Saturday, July 16, 2011

Poetry Prompt #62 - Chants & Charms

When I was a little girl, my English grandmother taught me many old British nursery rhymes and a few chants. Along with Humpty Dumpty, Little Jack Horner, and Jack Sprat, this chant has stayed with me:

“Trefoil, vervain, John’s wort, dill,
hinder witches of their will.”

When I was little, I loved chanting it, singsong style, with Grandma, and I was surprised to encounter it recently in a mystery novel that I was reading. When I Googled the rhyme, I found that it was once believed to act as a countercharm against spells that might do harm, and I found what appears to be its earliest written version in Michael Drayton’s 1627 poem “Nymphidia” (lines 390 & 391) Click Here to Read "Nymphidia" by Michael Drayton

Memories of my grandmother, a dozen or more visits to England over the years, and the old “trefoil, vervain” chant are my inspiration for this week’s prompt. Here it is:

1. Make up your own protective chant that includes herbs or flowers. Use the chant above as a model.  (There’s lots of info about herbs online that might be helpful if you'd like to do some research.)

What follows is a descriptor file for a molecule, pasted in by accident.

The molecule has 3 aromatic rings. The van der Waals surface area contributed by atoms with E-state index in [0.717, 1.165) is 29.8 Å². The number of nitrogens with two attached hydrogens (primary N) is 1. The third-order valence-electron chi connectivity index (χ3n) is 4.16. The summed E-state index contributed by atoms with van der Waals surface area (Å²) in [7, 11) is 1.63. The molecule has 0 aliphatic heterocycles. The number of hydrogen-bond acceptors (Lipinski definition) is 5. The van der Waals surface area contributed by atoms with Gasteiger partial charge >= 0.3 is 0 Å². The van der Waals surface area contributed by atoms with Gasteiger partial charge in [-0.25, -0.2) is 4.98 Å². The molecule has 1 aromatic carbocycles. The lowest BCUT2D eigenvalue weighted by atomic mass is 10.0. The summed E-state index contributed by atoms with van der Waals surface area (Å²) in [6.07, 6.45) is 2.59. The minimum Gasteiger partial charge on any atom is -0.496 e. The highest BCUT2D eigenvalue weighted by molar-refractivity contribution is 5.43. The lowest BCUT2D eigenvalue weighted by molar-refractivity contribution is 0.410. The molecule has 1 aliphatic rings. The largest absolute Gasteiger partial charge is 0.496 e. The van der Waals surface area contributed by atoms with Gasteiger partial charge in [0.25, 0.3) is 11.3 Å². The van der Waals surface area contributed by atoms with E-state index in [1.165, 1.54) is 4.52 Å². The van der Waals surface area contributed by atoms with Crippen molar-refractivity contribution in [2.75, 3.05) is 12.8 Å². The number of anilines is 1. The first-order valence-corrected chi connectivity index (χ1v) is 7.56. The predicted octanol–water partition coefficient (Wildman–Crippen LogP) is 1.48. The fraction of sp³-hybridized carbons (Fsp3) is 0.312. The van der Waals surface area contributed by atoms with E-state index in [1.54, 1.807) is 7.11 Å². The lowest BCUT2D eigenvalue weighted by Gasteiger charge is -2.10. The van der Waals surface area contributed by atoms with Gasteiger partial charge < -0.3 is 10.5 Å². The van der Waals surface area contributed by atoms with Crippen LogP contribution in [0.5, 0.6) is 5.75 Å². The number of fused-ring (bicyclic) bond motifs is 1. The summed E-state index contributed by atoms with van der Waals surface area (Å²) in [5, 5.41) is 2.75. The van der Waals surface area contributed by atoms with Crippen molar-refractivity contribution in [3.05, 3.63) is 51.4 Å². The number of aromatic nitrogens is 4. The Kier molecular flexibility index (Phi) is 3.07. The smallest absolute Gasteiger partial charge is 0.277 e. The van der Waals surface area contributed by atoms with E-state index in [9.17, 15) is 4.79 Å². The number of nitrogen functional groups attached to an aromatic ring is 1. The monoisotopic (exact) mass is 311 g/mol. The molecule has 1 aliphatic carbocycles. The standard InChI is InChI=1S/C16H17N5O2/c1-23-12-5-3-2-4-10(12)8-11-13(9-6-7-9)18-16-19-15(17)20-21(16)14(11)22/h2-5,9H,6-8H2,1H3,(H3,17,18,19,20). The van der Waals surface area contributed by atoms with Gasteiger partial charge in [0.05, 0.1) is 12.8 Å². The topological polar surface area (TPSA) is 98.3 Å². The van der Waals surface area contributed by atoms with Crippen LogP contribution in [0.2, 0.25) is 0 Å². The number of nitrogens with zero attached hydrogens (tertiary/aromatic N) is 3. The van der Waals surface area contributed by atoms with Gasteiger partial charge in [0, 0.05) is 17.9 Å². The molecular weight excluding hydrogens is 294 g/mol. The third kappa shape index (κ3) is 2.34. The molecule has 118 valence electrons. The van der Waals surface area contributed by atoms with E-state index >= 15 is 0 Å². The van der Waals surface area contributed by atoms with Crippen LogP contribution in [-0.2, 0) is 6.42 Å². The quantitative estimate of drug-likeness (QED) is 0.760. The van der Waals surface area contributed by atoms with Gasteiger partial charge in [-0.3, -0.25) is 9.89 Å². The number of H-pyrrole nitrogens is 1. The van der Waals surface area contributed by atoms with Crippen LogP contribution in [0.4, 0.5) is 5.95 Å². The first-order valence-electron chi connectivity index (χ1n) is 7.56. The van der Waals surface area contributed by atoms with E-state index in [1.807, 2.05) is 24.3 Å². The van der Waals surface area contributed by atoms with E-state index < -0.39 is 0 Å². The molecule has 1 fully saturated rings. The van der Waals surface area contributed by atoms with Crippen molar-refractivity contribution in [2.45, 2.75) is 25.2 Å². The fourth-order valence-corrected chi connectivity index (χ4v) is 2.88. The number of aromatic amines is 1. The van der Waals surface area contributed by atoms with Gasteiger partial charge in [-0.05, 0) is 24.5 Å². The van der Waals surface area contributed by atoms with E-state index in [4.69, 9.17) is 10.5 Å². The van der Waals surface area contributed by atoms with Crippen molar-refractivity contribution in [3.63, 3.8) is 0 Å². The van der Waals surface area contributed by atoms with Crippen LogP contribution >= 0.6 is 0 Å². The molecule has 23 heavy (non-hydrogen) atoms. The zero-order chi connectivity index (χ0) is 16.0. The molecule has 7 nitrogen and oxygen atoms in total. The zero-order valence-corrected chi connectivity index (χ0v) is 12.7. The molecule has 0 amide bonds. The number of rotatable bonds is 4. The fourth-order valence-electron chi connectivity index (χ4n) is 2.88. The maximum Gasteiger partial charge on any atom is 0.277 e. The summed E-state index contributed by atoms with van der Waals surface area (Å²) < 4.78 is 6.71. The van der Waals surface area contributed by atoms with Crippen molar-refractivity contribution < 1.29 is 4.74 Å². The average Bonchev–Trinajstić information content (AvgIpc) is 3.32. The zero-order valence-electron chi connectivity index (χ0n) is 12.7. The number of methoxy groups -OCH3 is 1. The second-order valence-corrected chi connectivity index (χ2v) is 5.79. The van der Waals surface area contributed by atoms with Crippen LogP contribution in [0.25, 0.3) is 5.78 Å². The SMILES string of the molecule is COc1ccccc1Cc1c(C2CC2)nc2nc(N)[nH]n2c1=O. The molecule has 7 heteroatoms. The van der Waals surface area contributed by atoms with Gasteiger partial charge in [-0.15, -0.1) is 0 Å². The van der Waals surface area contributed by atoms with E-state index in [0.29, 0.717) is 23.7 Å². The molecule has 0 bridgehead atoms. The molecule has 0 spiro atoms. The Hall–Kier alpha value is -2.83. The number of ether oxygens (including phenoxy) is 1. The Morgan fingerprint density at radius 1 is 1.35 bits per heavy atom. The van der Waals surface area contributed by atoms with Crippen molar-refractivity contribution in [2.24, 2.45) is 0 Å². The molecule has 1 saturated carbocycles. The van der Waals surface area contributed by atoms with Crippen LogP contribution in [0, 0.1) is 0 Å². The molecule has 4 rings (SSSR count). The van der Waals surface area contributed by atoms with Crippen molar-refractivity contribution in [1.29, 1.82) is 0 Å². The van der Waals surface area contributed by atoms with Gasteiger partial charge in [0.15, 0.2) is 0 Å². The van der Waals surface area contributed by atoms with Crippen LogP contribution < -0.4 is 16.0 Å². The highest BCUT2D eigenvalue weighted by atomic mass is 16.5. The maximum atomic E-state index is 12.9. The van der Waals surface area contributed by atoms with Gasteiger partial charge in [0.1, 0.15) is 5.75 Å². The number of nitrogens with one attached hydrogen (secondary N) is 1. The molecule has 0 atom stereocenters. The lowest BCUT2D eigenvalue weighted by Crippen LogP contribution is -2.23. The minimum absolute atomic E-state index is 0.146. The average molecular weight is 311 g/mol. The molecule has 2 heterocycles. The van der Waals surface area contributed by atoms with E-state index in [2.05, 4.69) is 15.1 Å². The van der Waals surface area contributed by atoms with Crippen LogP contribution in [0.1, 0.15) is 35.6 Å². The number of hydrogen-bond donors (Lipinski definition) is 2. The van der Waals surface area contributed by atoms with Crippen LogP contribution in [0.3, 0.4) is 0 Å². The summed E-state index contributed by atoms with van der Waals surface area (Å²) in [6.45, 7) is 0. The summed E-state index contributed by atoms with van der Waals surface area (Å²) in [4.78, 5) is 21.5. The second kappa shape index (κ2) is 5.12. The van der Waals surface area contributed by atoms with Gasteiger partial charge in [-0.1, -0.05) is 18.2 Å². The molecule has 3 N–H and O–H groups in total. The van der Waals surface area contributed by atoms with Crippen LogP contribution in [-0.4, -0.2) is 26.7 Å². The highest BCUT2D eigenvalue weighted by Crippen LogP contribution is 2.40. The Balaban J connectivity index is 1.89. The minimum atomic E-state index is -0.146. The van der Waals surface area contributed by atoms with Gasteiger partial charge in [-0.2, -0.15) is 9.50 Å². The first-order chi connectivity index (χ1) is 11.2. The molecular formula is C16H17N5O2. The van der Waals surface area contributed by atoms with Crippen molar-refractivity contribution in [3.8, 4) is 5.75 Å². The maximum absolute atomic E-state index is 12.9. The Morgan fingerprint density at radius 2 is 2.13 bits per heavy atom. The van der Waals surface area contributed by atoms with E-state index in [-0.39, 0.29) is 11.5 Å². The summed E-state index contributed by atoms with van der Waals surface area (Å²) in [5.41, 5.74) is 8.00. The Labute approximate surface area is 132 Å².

2. Use your chant in a poem. It may be an epigraph or a first line. It may even be a refrain or the last line. You may address the poem to someone, venture into the world of faerie and create a narrative fantasy, or go in any direction that your poem wants to go.

Sage, verbena, mint, and thyme,
will surely help you with your rhyme!

Make a little magick!


  1. Great idea, Adele!

    Just right for a warm summer afternoon or a moonlight summer night with flowers and herbs scenting the air!

    I take it the clever little rhyme at the end is yours! Your posts are ever so creative! THANK YOU!

    Máire Ó Cathail (Ireland)

  2. Thanks, Maire!

    So glad you like the prompt.

    It's certainly warm here today - upper 90s (Fahrenheit).

  3. I need a little magic, Adele. I'm going to try it with some basil! George

  4. Anonymous George - is that you George Z.?

    Love the comment, whoever sent it!

  5. Very interesting. It's amazing how little things from childhood can inform the present.

  6. Thanks for your comment, Bob's Mustangs! Yes, you're right - so many things from childhood continue to inform the present!